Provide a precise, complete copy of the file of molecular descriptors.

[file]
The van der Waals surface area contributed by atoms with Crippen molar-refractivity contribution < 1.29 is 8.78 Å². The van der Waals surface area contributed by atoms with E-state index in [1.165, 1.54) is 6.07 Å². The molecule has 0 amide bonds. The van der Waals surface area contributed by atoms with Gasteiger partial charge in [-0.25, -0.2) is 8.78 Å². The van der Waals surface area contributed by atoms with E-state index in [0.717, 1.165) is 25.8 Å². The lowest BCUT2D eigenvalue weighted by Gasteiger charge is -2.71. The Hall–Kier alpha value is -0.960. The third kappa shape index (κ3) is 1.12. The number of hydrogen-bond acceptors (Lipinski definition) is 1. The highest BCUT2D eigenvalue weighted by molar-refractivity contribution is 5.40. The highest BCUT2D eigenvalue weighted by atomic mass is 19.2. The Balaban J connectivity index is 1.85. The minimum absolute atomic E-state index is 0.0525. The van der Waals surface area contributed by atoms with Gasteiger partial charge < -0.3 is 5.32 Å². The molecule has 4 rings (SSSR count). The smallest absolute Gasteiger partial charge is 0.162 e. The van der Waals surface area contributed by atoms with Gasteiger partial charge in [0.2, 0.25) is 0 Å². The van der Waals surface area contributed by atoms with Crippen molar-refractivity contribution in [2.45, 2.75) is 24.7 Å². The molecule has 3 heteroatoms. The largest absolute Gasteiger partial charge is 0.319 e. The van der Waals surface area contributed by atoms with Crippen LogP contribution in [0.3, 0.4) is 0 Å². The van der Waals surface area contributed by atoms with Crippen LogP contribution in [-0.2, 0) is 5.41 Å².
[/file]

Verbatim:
The van der Waals surface area contributed by atoms with Crippen molar-refractivity contribution < 1.29 is 8.78 Å². The van der Waals surface area contributed by atoms with E-state index in [1.165, 1.54) is 6.07 Å². The molecule has 0 amide bonds. The van der Waals surface area contributed by atoms with Gasteiger partial charge in [-0.25, -0.2) is 8.78 Å². The van der Waals surface area contributed by atoms with E-state index in [0.717, 1.165) is 25.8 Å². The lowest BCUT2D eigenvalue weighted by Gasteiger charge is -2.71. The Hall–Kier alpha value is -0.960. The third kappa shape index (κ3) is 1.12. The number of hydrogen-bond acceptors (Lipinski definition) is 1. The highest BCUT2D eigenvalue weighted by molar-refractivity contribution is 5.40. The highest BCUT2D eigenvalue weighted by atomic mass is 19.2. The Balaban J connectivity index is 1.85. The minimum absolute atomic E-state index is 0.0525. The van der Waals surface area contributed by atoms with Gasteiger partial charge < -0.3 is 5.32 Å². The molecule has 4 rings (SSSR count). The smallest absolute Gasteiger partial charge is 0.162 e. The van der Waals surface area contributed by atoms with Gasteiger partial charge in [0.2, 0.25) is 0 Å². The van der Waals surface area contributed by atoms with Crippen molar-refractivity contribution in [2.45, 2.75) is 24.7 Å². The molecule has 3 heteroatoms. The largest absolute Gasteiger partial charge is 0.319 e. The van der Waals surface area contributed by atoms with Crippen LogP contribution in [0.3, 0.4) is 0 Å². The van der Waals surface area contributed by atoms with Crippen LogP contribution in [-0.2, 0) is 5.41 Å².